Example A: Paulo’s LCK of 12 gives him zero Missile Weapon Combat Adds.

Example B: Bella’s LCK of 14 gives her +2 Missile Weapon Combat Adds.


You have a number of Skill Points equal to your IQ, which you can spend on Skills that round out your character’s abilities. Skills also shape your background, contacts, and starting gear. Most skills cost 1 Skill Point, but a few cost 2 or 3. The Skill Point cost is listed in parentheses with each skill.

Most skills require a certain Intelligence threshold to master. In order to take the skill, your IQ must have a score equal to or exceeding the IQ minimum listed. Some skills have other requirements, which may include other skills, minimum thresholds in other attributes, or both.

Click for full size
At a Glance Skills List (MSPE 2019 Combined Edition, p128)

At a Glance Skills List, p128 of MSPE 2019 Combined Edition by Michael Stackpole. © 1983 and 2019 by Flying Buffalo Inc.

You can spend additional Skill Points to increase your level in many skills. Each additional level costs double the Skill Points required for the previous level.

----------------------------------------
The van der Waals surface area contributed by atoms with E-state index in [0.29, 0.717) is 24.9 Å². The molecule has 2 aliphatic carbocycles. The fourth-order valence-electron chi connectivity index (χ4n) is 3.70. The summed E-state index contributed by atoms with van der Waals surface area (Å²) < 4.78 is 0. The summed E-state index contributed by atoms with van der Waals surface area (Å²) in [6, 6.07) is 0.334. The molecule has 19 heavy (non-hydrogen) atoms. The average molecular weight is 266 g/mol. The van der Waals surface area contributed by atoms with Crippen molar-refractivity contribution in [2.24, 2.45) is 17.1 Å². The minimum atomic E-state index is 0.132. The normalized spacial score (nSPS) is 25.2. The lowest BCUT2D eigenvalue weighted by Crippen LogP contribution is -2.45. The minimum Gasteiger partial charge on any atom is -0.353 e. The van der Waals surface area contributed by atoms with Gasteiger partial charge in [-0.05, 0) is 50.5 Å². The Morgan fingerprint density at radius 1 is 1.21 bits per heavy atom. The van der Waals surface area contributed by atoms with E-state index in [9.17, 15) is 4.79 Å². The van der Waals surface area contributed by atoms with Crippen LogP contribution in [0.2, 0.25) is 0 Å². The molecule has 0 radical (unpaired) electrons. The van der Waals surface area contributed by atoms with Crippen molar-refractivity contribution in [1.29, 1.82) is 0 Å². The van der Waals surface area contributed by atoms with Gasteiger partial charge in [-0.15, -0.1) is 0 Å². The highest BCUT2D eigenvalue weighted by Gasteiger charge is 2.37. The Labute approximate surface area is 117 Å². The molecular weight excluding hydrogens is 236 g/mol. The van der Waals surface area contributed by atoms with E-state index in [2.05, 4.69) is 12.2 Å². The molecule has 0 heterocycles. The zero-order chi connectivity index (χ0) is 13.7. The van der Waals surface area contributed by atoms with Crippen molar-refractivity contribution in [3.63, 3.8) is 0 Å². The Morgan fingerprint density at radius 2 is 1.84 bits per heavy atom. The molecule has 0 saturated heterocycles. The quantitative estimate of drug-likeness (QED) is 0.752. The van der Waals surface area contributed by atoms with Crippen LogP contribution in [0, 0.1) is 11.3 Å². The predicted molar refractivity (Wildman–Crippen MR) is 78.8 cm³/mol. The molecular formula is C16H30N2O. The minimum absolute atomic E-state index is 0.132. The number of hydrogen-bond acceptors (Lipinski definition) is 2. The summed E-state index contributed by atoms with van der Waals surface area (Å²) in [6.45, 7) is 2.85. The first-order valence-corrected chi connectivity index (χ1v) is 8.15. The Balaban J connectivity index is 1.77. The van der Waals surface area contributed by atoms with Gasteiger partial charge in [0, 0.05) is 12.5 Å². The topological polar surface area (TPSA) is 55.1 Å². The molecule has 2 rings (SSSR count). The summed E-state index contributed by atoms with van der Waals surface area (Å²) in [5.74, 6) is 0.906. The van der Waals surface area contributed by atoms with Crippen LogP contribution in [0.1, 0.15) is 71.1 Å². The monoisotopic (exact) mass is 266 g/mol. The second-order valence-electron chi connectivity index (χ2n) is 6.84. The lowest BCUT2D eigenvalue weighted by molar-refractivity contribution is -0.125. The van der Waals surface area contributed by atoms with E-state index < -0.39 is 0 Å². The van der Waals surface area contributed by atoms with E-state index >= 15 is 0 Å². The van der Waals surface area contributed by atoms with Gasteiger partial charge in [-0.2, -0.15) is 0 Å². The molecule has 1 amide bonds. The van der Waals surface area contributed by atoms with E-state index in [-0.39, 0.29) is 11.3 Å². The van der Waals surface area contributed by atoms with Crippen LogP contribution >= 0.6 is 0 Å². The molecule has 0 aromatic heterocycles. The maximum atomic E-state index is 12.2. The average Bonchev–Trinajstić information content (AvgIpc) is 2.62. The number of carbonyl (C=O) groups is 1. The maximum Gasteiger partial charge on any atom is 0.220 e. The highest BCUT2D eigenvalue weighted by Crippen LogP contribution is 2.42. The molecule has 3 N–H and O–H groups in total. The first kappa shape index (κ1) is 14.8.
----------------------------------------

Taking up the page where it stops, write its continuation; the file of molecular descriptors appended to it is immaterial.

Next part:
Skill Level ½pt. Skill Cost 1pt. Skill Cost 2pt. Skill Cost 3 pt. Skill Cost
1 ½ 1 2 3
2 +1 +2 +4 +6
3 +2 +4 +8 +12
4 +3 +6 +12 +18
5 +4 +8 +16 +24

Example A: Paulo’s low IQ gives him 5 Skill Points, which must all come from the “IQ 4” or “Open” lists—he currently lacks the necessary intellect for higher pursuits. He takes Knife Fighting (1 pt.), Pugilism (1 pt.), and Hereditary Title (3 pts.)—a Duke. He wants to increase his level in Knife Fighting to 2, but that would cost an additional 2 Skill Points, which he does not currently have.

Example B: Bella’s IQ gives her 17 Skill Points to spend, which may be chose from all available skills. She takes Martial Arts (1 pt.), Basic Telepathy (3 pts.) at level 2 (+6 more pts.), Mental Blow (3 pts.), Mind Shield (3 pts.), and Environmental Survival: Desert (1 pt.). To advance her Basic Telepathy an additional level and unlock Sleep would cost another 12 Skill Points, but all her points are spent.

Knighthood – 1 pt.

The character must make a level 3 Charisma Saving Roll to receive the title. Until then, they are a squire—a knight in training apprenticed to another knight. You may attempt the Saving Roll once before play if you invest the skill point when creating your character. If you fail, you may attempt it again when you have downtime to present yourself before your lord after an adventure. Add 1 point to your Saving Roll for each major knightly deed you have accomplished that brings renown to your lord.